Taiwan quake to hit some chip output, disrupt Asia supply chain, analysts say

By Yelin Mo and Brenda Goh

BEIJING (Reuters) -Taiwan’s biggest earthquake since 1999 is likely to cause some disruption across Asia’s semiconductor supply chain, analysts said, after chipmakers from TSMC to UMC halted some operations to inspect facilities and relocate employees.

The powerful 7.2-magnitude earthquake struck Taiwan’s eastern coast near Hualien County on Wednesday morning, killing nine people and injuring 800.

The island plays an outsized role in the global chip supply chain as it is home to the world’s largest chipmaker Taiwan Semiconductor Manufacturing Co, which supplies chips to Apple and Nvidia.

The country also houses smaller chipmakers, including UMC, Vanguard International Semiconductor, and Powerchip Semiconductor Manufacturing.

While most of their facilities are not close to the earthquake’s epicenter, many of the firms said they had evacuated some of their manufacturing plants and shut down some facilities for inspections.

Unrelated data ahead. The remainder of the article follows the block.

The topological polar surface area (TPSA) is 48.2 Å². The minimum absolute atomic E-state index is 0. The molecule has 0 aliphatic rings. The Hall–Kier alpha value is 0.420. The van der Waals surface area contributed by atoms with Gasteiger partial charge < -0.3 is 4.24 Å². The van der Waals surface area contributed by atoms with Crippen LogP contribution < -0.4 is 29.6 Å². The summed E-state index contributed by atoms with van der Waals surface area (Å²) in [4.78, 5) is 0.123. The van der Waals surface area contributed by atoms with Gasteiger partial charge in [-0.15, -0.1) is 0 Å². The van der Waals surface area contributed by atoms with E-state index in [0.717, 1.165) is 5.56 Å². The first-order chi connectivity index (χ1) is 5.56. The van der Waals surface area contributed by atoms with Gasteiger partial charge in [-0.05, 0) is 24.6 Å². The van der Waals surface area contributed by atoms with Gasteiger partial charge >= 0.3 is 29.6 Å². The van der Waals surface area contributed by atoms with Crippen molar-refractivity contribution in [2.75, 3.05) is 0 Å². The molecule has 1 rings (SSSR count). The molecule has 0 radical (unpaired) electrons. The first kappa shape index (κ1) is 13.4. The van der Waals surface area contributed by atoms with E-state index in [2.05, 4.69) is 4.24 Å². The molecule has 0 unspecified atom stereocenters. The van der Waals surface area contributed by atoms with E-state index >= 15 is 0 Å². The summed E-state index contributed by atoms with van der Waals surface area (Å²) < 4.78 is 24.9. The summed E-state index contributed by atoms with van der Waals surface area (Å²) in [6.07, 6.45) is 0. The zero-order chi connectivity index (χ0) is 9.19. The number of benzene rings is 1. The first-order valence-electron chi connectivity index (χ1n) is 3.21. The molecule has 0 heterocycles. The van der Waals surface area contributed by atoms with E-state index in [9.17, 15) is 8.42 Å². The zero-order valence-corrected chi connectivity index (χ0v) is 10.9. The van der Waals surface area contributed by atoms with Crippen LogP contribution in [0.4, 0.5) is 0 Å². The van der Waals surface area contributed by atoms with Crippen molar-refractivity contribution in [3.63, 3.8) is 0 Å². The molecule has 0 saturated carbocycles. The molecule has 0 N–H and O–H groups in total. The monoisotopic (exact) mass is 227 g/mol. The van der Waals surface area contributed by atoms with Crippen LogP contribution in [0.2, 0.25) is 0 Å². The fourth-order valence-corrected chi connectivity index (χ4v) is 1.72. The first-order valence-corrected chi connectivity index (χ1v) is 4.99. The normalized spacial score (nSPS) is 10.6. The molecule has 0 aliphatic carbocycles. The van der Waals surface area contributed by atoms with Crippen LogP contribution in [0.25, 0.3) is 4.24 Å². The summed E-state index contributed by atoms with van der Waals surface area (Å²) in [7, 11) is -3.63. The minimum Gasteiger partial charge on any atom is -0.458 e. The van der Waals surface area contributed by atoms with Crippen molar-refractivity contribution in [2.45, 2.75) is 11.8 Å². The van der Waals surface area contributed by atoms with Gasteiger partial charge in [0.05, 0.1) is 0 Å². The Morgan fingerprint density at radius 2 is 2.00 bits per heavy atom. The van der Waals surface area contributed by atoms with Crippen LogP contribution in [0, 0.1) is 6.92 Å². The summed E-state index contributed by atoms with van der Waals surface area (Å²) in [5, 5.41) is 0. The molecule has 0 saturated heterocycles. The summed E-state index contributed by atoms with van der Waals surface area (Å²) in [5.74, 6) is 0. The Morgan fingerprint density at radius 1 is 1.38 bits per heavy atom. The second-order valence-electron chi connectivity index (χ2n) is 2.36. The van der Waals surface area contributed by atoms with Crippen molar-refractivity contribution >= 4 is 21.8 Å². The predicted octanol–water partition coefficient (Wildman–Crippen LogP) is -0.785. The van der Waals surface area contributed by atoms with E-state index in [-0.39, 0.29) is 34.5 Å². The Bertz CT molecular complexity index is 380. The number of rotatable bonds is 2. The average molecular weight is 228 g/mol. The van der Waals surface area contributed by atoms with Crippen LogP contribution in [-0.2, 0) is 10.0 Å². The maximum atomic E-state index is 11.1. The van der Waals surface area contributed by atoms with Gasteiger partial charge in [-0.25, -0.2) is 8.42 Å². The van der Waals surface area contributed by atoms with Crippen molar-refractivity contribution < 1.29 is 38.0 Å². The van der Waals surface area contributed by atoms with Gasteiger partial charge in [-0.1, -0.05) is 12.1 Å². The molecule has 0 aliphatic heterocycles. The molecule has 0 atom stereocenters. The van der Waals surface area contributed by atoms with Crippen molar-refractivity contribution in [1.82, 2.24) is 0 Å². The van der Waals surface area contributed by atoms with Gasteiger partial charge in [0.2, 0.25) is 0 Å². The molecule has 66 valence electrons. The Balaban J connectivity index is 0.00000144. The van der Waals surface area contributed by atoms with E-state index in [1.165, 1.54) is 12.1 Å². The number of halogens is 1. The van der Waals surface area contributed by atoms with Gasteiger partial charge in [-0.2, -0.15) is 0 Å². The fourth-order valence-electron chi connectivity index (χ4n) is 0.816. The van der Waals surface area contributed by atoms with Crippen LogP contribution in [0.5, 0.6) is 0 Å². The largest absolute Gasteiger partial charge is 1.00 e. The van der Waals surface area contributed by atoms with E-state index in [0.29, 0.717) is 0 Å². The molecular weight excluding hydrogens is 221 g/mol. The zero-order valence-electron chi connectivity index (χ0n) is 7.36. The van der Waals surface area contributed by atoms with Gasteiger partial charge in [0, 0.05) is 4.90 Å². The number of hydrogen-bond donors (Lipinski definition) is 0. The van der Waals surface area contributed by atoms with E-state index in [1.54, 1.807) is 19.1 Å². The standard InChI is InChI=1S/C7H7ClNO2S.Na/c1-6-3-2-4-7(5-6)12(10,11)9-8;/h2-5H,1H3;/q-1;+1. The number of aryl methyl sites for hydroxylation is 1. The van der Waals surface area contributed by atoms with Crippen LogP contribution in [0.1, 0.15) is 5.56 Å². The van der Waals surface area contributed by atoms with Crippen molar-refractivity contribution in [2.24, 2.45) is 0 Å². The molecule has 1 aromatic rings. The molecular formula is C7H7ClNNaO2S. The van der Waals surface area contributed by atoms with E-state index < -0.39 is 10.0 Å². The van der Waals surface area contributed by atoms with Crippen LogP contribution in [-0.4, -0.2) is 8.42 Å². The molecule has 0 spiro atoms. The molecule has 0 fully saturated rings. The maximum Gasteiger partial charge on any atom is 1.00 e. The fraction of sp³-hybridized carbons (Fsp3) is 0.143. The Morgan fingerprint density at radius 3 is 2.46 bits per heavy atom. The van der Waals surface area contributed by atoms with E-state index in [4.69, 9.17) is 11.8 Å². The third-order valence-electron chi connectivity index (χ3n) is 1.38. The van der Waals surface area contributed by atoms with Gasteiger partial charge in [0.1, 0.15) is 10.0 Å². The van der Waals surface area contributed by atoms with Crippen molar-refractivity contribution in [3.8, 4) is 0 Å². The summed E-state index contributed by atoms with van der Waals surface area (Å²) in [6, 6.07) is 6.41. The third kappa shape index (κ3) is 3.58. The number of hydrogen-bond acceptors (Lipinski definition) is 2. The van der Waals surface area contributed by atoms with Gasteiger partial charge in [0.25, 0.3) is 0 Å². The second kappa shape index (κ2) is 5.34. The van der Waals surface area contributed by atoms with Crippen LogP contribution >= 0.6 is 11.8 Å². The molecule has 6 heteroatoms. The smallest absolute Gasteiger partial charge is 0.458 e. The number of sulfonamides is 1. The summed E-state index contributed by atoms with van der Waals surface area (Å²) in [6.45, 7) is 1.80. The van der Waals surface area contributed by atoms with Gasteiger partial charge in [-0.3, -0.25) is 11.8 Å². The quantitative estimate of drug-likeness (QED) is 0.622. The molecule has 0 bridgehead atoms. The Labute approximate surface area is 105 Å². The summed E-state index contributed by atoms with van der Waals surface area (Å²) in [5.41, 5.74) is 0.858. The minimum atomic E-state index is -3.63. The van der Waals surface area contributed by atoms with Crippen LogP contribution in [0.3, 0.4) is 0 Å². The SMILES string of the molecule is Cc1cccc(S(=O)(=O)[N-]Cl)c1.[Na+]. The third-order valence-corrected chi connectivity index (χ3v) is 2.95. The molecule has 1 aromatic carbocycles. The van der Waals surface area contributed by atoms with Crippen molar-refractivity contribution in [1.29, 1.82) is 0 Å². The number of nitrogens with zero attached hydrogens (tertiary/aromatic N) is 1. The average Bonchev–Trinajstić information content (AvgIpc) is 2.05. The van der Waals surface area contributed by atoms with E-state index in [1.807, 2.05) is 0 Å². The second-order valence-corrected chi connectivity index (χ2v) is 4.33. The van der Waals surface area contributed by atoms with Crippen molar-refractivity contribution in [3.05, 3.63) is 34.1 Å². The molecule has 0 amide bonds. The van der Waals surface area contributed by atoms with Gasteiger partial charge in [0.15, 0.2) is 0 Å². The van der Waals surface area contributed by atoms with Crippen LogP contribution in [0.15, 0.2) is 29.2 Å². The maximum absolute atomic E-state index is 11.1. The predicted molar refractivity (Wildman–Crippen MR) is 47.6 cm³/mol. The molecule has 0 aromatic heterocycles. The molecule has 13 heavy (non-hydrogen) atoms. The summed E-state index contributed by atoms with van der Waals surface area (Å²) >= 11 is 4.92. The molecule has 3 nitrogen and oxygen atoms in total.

TSMC said on Wednesday work at its construction sites, which has been halted, will resume after inspections, while impacted facilities are expected to restart production throughout the night.

The chipmaker, whose facilities in Hsinchu, Tainan and Taichung have experienced varying degrees of disruptions, may have to delay some shipments and increase wafer input to compensate for this, consultancy Isaiah Research said in a note.

“Mitigating the impacts of the earthquake necessitates careful measures and time to restore production and uphold quality standards, presenting additional implications and obstacles,” they said.

TSMC’s Tainan operations for advanced process nodes, such as 4/5nm and 3nm, were temporarily suspended, they said. In addition, the extreme ultraviolet (EUV) lithography equipment crucial for these advanced nodes was halted at the site for a period of 8-to-15 hours.

Barclays analysts said some highly sophisticated semiconductor fabs need to operate seamlessly 24/7 in a vacuum state for several weeks and the halts would disrupt the process, pushing up pricing pressure in the sector.

This could spillover to cause a “short-term hiccup” to electronics manufacturing in economies focused on upstream products, such as Japan and Korea, as well as economies focused on downstream products, such as China and Vietnam, they said

However, the report noted that lower inventory levels among customers could allow Taiwanese and Korean chipmakers to raise prices.

(Reporting by Liam Mo and Brenda Goh; Additional reporting by Sarah Wu and Utkarsh Shetti; Editing by Sharon Singleton and Arun Koyyur)


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